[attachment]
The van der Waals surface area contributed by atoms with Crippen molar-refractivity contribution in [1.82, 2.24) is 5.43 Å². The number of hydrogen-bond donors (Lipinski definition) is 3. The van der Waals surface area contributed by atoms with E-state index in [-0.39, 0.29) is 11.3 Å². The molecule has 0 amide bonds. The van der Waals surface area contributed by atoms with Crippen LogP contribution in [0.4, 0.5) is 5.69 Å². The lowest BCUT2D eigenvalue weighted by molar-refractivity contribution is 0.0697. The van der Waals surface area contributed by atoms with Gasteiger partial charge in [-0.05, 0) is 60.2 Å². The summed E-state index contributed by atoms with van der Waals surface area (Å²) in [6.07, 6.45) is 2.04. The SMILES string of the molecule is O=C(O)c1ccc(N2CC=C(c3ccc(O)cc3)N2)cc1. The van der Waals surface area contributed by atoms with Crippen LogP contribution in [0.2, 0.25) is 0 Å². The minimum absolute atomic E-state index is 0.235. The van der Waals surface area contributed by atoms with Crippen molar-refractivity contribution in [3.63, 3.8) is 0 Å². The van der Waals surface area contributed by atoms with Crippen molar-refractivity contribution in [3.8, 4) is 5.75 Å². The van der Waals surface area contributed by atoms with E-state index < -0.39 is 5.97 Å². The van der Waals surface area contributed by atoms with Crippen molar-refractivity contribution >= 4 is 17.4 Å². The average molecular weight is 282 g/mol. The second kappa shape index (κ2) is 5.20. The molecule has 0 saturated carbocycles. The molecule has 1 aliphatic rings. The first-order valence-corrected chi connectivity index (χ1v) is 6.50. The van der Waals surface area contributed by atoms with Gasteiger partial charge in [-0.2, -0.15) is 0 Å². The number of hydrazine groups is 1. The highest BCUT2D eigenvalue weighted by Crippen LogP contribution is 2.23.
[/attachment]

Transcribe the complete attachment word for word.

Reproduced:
The van der Waals surface area contributed by atoms with Crippen molar-refractivity contribution in [1.82, 2.24) is 5.43 Å². The number of hydrogen-bond donors (Lipinski definition) is 3. The van der Waals surface area contributed by atoms with E-state index in [-0.39, 0.29) is 11.3 Å². The molecule has 0 amide bonds. The van der Waals surface area contributed by atoms with Crippen LogP contribution in [0.4, 0.5) is 5.69 Å². The lowest BCUT2D eigenvalue weighted by molar-refractivity contribution is 0.0697. The van der Waals surface area contributed by atoms with Gasteiger partial charge in [-0.05, 0) is 60.2 Å². The summed E-state index contributed by atoms with van der Waals surface area (Å²) in [6.07, 6.45) is 2.04. The SMILES string of the molecule is O=C(O)c1ccc(N2CC=C(c3ccc(O)cc3)N2)cc1. The van der Waals surface area contributed by atoms with Crippen LogP contribution in [0.2, 0.25) is 0 Å². The minimum absolute atomic E-state index is 0.235. The van der Waals surface area contributed by atoms with Crippen molar-refractivity contribution in [3.63, 3.8) is 0 Å². The van der Waals surface area contributed by atoms with Crippen molar-refractivity contribution in [3.8, 4) is 5.75 Å². The van der Waals surface area contributed by atoms with E-state index < -0.39 is 5.97 Å². The van der Waals surface area contributed by atoms with Crippen molar-refractivity contribution >= 4 is 17.4 Å². The average molecular weight is 282 g/mol. The second kappa shape index (κ2) is 5.20. The molecule has 0 saturated carbocycles. The molecule has 1 aliphatic rings. The first-order valence-corrected chi connectivity index (χ1v) is 6.50. The van der Waals surface area contributed by atoms with Gasteiger partial charge in [-0.2, -0.15) is 0 Å². The number of hydrazine groups is 1. The highest BCUT2D eigenvalue weighted by Crippen LogP contribution is 2.23.